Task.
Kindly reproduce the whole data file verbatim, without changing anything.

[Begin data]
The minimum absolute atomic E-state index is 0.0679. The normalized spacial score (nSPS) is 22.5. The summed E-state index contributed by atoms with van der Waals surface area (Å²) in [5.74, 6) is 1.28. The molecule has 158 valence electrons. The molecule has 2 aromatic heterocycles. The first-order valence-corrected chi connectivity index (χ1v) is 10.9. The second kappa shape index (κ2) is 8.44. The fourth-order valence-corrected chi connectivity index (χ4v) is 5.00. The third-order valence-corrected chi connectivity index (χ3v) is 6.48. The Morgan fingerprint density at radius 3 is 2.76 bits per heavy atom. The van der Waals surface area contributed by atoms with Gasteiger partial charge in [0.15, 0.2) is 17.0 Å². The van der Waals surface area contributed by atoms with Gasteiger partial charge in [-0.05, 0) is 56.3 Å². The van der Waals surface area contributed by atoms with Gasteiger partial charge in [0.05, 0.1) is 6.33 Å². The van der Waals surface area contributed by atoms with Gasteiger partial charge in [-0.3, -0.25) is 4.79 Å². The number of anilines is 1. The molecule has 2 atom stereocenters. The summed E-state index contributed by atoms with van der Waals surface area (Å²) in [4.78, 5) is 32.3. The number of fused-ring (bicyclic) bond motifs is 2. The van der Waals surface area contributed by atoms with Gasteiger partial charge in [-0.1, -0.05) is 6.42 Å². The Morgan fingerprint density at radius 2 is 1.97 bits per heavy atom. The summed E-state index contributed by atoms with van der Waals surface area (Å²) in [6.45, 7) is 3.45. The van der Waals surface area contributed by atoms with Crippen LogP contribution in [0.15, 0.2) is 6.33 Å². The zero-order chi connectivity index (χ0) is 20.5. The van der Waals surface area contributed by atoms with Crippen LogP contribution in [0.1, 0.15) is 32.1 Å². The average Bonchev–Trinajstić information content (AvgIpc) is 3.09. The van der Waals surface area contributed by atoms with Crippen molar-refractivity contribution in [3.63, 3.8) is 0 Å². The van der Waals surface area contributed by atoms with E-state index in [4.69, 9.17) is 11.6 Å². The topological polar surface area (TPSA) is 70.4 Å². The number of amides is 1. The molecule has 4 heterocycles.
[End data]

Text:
The minimum absolute atomic E-state index is 0.0679. The normalized spacial score (nSPS) is 22.5. The summed E-state index contributed by atoms with van der Waals surface area (Å²) in [5.74, 6) is 1.28. The molecule has 158 valence electrons. The molecule has 2 aromatic heterocycles. The first-order valence-corrected chi connectivity index (χ1v) is 10.9. The second kappa shape index (κ2) is 8.44. The fourth-order valence-corrected chi connectivity index (χ4v) is 5.00. The third-order valence-corrected chi connectivity index (χ3v) is 6.48. The Morgan fingerprint density at radius 3 is 2.76 bits per heavy atom. The van der Waals surface area contributed by atoms with Gasteiger partial charge in [0.15, 0.2) is 17.0 Å². The van der Waals surface area contributed by atoms with Gasteiger partial charge in [-0.05, 0) is 56.3 Å². The van der Waals surface area contributed by atoms with Gasteiger partial charge in [0.05, 0.1) is 6.33 Å². The van der Waals surface area contributed by atoms with Gasteiger partial charge in [-0.3, -0.25) is 4.79 Å². The number of anilines is 1. The molecule has 2 atom stereocenters. The summed E-state index contributed by atoms with van der Waals surface area (Å²) in [4.78, 5) is 32.3. The number of fused-ring (bicyclic) bond motifs is 2. The van der Waals surface area contributed by atoms with Gasteiger partial charge in [-0.1, -0.05) is 6.42 Å². The Morgan fingerprint density at radius 2 is 1.97 bits per heavy atom. The summed E-state index contributed by atoms with van der Waals surface area (Å²) in [6.45, 7) is 3.45. The van der Waals surface area contributed by atoms with Crippen LogP contribution in [0.15, 0.2) is 6.33 Å². The zero-order chi connectivity index (χ0) is 20.5. The van der Waals surface area contributed by atoms with Crippen LogP contribution in [0.1, 0.15) is 32.1 Å². The average Bonchev–Trinajstić information content (AvgIpc) is 3.09. The van der Waals surface area contributed by atoms with Crippen molar-refractivity contribution in [3.63, 3.8) is 0 Å². The van der Waals surface area contributed by atoms with E-state index in [4.69, 9.17) is 11.6 Å². The topological polar surface area (TPSA) is 70.4 Å². The number of amides is 1. The molecule has 4 heterocycles.